14: The percentage of factory farm chickens that tested positive for salmonella.


68: The percentage of chickens with salmonella that showed resistance to one or more antibiotics.


40: The percentage of cows in industrial dairies that are injected with genetically engineered recombinant bovine growth hormone (rBGH) to increase their milk yields.


70: The percentage of chicken producers that used the toxin roxarsone in their feed additives between 1995 and 2000.


Over 90: The percentage the U.S. Department of Agriculture (USDA) scaled back testing for mad cow disease starting in the fall 2006, claiming that testing was expensive and detection of infected cows was rare.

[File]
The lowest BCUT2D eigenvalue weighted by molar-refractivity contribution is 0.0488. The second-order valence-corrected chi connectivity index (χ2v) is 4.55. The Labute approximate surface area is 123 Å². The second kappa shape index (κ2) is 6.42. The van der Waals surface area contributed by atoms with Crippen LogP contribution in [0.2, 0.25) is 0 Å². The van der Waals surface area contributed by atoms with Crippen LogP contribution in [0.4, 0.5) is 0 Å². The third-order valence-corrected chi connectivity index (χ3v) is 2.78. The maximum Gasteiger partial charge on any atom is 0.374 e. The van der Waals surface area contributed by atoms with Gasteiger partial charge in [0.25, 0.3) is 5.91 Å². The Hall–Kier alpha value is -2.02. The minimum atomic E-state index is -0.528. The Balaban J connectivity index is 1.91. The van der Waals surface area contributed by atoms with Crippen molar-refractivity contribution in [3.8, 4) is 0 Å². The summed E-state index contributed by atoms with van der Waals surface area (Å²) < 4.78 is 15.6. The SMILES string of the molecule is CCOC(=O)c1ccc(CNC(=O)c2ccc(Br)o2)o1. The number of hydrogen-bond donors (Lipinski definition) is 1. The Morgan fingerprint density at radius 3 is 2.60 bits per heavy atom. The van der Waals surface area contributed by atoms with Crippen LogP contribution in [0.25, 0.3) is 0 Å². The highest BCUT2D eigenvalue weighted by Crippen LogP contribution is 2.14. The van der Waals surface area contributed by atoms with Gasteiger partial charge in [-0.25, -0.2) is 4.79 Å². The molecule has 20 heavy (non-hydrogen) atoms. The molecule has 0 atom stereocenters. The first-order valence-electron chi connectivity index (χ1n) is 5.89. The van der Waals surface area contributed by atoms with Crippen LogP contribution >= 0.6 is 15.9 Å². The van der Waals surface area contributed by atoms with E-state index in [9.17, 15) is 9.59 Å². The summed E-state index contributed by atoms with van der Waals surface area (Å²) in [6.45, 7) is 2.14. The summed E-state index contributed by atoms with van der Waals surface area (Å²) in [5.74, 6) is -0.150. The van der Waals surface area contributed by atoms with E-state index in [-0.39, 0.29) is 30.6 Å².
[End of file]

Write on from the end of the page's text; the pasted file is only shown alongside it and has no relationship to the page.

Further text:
Nearly 43: The percentage of large-scale dairies (over 500 head) that used rBGH on their cows in 2007, compared to 30 percent of mid-sized dairies, and nine percent of small dairies.



Antibiotics are widely used by U.S. meat industry, Consumer Reports

Report: Bacteria in chicken too high, Consumer Reports

10 Reasons to Fear Your Food Supply,

Factory-Farmed Chickens: Their Difficult Lives and Deaths, Britannica Advocacy for Animals

CAFO’s Uncovered, Union of Concerned Scientists


“Humane” Farming Supports Factory Farming By Ashley Capps | September 27, 2012